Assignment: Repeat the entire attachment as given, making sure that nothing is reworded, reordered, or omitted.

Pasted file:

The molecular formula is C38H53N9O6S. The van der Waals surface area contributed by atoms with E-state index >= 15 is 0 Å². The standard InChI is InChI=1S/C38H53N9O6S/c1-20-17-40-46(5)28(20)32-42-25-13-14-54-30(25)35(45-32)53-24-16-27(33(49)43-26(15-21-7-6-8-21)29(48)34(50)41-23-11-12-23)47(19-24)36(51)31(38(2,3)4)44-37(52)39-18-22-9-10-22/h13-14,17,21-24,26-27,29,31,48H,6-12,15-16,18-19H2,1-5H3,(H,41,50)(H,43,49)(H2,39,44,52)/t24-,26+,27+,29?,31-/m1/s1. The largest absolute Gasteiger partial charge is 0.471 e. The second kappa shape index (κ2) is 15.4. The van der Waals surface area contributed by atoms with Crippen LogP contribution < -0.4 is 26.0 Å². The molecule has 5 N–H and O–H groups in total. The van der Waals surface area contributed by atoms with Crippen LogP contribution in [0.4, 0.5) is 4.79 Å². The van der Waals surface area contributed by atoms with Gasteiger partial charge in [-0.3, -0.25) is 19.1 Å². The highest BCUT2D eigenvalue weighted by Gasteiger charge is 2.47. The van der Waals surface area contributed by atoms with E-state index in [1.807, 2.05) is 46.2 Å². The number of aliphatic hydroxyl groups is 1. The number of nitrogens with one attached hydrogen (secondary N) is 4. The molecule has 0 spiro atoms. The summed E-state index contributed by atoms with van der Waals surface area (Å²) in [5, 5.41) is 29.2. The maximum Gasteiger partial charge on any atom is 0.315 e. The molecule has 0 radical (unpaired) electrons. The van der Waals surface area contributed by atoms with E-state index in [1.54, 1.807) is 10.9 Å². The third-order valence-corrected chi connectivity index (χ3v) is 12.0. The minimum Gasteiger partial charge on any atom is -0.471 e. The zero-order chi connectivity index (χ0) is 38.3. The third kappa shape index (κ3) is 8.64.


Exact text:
The molecular formula is C38H53N9O6S. The van der Waals surface area contributed by atoms with E-state index >= 15 is 0 Å². The standard InChI is InChI=1S/C38H53N9O6S/c1-20-17-40-46(5)28(20)32-42-25-13-14-54-30(25)35(45-32)53-24-16-27(33(49)43-26(15-21-7-6-8-21)29(48)34(50)41-23-11-12-23)47(19-24)36(51)31(38(2,3)4)44-37(52)39-18-22-9-10-22/h13-14,17,21-24,26-27,29,31,48H,6-12,15-16,18-19H2,1-5H3,(H,41,50)(H,43,49)(H2,39,44,52)/t24-,26+,27+,29?,31-/m1/s1. The largest absolute Gasteiger partial charge is 0.471 e. The second kappa shape index (κ2) is 15.4. The van der Waals surface area contributed by atoms with Crippen LogP contribution < -0.4 is 26.0 Å². The molecule has 5 N–H and O–H groups in total. The van der Waals surface area contributed by atoms with Crippen LogP contribution in [0.4, 0.5) is 4.79 Å². The van der Waals surface area contributed by atoms with Gasteiger partial charge in [-0.3, -0.25) is 19.1 Å². The highest BCUT2D eigenvalue weighted by Gasteiger charge is 2.47. The van der Waals surface area contributed by atoms with E-state index in [1.807, 2.05) is 46.2 Å². The number of aliphatic hydroxyl groups is 1. The number of nitrogens with one attached hydrogen (secondary N) is 4. The molecule has 0 spiro atoms. The summed E-state index contributed by atoms with van der Waals surface area (Å²) in [5, 5.41) is 29.2. The maximum Gasteiger partial charge on any atom is 0.315 e. The molecule has 0 radical (unpaired) electrons. The van der Waals surface area contributed by atoms with E-state index in [1.54, 1.807) is 10.9 Å². The third-order valence-corrected chi connectivity index (χ3v) is 12.0. The minimum Gasteiger partial charge on any atom is -0.471 e. The zero-order chi connectivity index (χ0) is 38.3. The third kappa shape index (κ3) is 8.64.